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21st Century Operations Using 21st Century Technologies

Automated Traffic Signal Performance Measures Case Studies:
Georgia Department of Transportation

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United States Department of Transportation Federal Highway Administration

U.S. Department of Transportation
Federal Highway Administration
Office of Operations
1200 New Jersey Avenue, SE
Washington, DC 20590


September 2018


88 traffic signal program full-time employee equivalents; 5,445 traffic signals; 17,926 miles of roadway; $65M annual traffic signal program operation and maintenance budget.


The Capability Maturity Model self-assessment framework contains six dimensions of capability. Three are process oriented:  1) Business Processes, 2) Systems and Technology, 3) Performance Measurement. The remaining three are institutional: 1) Organization and Workforce, 2) Culture, 3) Collaboration. With GDOT Business Processes and Systems and Technology fall in Level 3, which is Measured, Managed Risk. All others fall in Level 4, which is Managed, Low Risk.

Traffic Signal Systems Capability Maturity Self-Evaluation Tool:


Alan Davis, Assistant State Traffic Engineer, GDOT

Photo Credit: GDOT

"Having eyes on the entirety of our large system has been pretty much impossible. But with the introduction of ATSPM, we have a snapshot of the health of our entire system and the ability to quickly diagnose and focus resources across the whole system."

Alan Davis
Assistant State Traffic Engineer, GDOT

GDOT partnered with the Utah Department of Transportation to leverage their experience deploying ATSPM. GDOT's ATSPM deployment follows the same basic architecture used in Utah and features a public-facing website ( to make data and analysis readily available. Data collected by the ATSPM system allows GDOT to better manage the operations and maintenance of signals. GDOT's traffic engineers can use data visualizations from the ATSPM system to answer questions like, are green times appropriate, or did a retiming project completed by a consultant team produce a benefit to the system. GDOT also uses ATSPM data when developing alternate routing plans for events and emergencies. For example, ATSPM tools helped to develop routing and adjust signal timing to address the 2017 I-85 bridge collapse in Atlanta.

Publicly available data on the GDOT ATSPM site includes:

  • Approach delay
  • Approach volume
  • Arrivals on red
  • Coordination diagram
  • Purdue split failure
  • Pedestrian delay
  • Preemption details
  • Phase termination
  • Speed
  • Split monitor
  • Turning movement counts
  • Yellow and red actuations


Sam Harris, Regional Traffic Operations Program Supervisor, GDOT

Photo Credit: GDOT

"With ATSPM, we can now aggregate information to a level where we understand how the system is actually behaving."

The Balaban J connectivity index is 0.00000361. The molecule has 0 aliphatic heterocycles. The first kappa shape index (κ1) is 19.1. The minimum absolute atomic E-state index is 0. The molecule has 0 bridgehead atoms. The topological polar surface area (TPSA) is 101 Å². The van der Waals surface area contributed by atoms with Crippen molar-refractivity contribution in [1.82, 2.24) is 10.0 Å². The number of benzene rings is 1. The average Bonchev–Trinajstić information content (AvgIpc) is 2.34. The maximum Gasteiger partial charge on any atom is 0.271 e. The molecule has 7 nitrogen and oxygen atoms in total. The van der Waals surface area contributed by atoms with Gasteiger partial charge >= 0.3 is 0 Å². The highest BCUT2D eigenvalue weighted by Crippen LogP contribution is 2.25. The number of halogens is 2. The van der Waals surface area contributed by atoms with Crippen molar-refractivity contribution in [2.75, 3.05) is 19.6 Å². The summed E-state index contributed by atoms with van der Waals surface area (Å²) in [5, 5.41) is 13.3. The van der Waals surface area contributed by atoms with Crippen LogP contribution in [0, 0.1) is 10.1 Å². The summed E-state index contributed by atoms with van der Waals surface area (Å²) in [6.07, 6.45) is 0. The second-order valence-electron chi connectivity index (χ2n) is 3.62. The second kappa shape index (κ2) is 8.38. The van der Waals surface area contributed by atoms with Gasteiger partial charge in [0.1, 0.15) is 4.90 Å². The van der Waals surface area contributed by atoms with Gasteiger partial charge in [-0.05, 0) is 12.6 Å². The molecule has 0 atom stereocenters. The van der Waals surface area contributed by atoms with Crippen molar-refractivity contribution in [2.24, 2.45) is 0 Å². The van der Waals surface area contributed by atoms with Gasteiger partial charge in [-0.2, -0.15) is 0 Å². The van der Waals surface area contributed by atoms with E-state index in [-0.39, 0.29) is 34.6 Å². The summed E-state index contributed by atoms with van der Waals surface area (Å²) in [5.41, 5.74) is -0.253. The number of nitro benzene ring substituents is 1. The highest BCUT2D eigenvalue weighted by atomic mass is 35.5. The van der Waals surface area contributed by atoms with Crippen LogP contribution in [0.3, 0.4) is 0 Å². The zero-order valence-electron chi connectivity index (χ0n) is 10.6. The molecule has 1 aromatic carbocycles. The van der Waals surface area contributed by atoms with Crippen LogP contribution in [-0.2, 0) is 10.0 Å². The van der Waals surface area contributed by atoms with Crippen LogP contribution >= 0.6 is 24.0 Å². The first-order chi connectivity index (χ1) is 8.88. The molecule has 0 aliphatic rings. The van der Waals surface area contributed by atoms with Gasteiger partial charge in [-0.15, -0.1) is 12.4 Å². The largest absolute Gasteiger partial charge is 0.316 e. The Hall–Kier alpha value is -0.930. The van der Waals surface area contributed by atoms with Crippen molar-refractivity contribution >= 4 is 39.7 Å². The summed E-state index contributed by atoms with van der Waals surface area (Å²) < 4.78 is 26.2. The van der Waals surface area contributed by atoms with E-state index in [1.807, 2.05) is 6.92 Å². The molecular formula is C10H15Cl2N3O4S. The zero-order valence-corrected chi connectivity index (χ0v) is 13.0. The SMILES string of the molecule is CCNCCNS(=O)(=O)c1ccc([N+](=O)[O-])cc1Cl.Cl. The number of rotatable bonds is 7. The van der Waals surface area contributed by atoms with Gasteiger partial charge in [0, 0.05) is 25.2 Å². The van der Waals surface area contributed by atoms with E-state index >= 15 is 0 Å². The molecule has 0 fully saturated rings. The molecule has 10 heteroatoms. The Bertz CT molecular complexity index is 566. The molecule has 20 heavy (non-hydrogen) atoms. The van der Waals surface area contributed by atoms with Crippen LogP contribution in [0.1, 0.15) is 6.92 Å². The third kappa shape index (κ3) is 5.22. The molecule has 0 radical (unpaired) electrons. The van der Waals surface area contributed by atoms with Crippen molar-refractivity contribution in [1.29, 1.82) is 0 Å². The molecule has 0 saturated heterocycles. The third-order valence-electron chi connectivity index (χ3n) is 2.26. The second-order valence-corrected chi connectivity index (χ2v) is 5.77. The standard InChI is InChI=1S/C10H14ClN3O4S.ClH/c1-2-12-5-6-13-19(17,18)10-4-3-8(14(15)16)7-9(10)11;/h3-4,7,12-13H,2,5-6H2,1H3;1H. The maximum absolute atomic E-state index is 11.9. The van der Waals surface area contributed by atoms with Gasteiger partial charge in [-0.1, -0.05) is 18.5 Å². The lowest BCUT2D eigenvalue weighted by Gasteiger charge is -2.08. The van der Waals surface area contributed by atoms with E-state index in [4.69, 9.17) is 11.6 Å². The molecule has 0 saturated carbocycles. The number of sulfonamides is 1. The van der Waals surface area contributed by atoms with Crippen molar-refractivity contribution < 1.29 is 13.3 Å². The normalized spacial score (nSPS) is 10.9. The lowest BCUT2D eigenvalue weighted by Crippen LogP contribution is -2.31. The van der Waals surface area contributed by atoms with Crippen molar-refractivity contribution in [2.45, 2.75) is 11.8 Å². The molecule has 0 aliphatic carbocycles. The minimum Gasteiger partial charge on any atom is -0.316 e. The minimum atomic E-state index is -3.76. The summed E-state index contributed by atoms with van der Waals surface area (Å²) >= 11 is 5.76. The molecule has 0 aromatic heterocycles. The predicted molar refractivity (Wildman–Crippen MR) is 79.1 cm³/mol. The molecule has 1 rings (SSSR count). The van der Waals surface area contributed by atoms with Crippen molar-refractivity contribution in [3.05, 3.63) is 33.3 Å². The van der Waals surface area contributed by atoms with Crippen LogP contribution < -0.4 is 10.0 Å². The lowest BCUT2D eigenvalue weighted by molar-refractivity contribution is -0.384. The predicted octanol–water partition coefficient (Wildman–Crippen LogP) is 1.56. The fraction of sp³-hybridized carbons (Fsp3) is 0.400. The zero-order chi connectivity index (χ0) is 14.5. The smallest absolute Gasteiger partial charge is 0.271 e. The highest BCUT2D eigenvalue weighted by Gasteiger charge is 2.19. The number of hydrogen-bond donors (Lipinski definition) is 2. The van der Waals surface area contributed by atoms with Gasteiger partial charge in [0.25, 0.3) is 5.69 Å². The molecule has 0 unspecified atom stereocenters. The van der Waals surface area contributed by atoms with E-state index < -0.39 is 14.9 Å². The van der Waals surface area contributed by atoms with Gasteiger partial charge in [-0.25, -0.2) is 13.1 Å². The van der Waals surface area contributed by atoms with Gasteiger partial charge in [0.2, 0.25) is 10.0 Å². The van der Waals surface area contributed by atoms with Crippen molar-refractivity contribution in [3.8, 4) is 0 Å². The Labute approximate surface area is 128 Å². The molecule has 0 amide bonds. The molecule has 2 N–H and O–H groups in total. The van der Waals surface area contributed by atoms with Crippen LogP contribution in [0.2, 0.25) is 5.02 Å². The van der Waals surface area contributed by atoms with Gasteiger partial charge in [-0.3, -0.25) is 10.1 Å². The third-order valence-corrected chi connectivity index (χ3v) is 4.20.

Sam Harris
Regional Traffic Operations Program Supervisor, GDOT

GDOT shares responsibility with local agencies for the operation of 6,500 of the State's 9,500 signals. Of the GDOT-maintained signals, 3,862 are logging high-resolution data on the ATSPM site. With over 59 percent of signals that GDOT owns or shares operational responsibilities reporting high-quality data, GDOT uses ATSPM as its primary tool to improve operations and manage maintenance


GDOT uses the Open Source ATSPM management software developed by UDOT. GDOT utilized an in-house workforce to install, configure, and monitor the performance data provided by the ATSPM system. To enable ATSPM capabilities on its signals, GDOT upgraded CPUs in the existing 2070 controllers. GDOT also invested in development of documentation to support installation and configuration of the open source software. Upgrading existing technology accelerated deployment and enabled the ATSPM-capable signals to retain the same 2070 architecture that is common to 99 percent of signal controllers in the State. Additional detection equipment was installed at specific intersections to enhance data collection capabilities.


Timeline - 2017: Broad system-wide, ATSPM implementation; 2015: Upgrade to Intelight MaxTime and MaxView; 2010: Upgrade to TACTICS; Early 2000s: Upgrade to 2070, Siemens; 1996 Olympics: Standardized on 170 platform (BiTrans); Pre 1996: Multiple platforms, multiple vendors. Recent and ongoing efforts include:
  • Integration in signal timing manuals and specifications.
  • Consultant performance evaluation based on probe and high-resolution data.
  • Pro-active and prioritized effort with signal timing.
  • Training and engineering support for local agencies.
  • Public portal for historic operational data.


For additional information please contact:
Eddie Curtis, FHWA Resource Center, 404-562-3920,

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Every Day Counts (EDC), a State-based initiative of FHWA's Center for Accelerating Innovation, works with State, local, and private sector partners to encourage the adoption of proven technologies and innovations aimed at shortening and enhancing project delivery.

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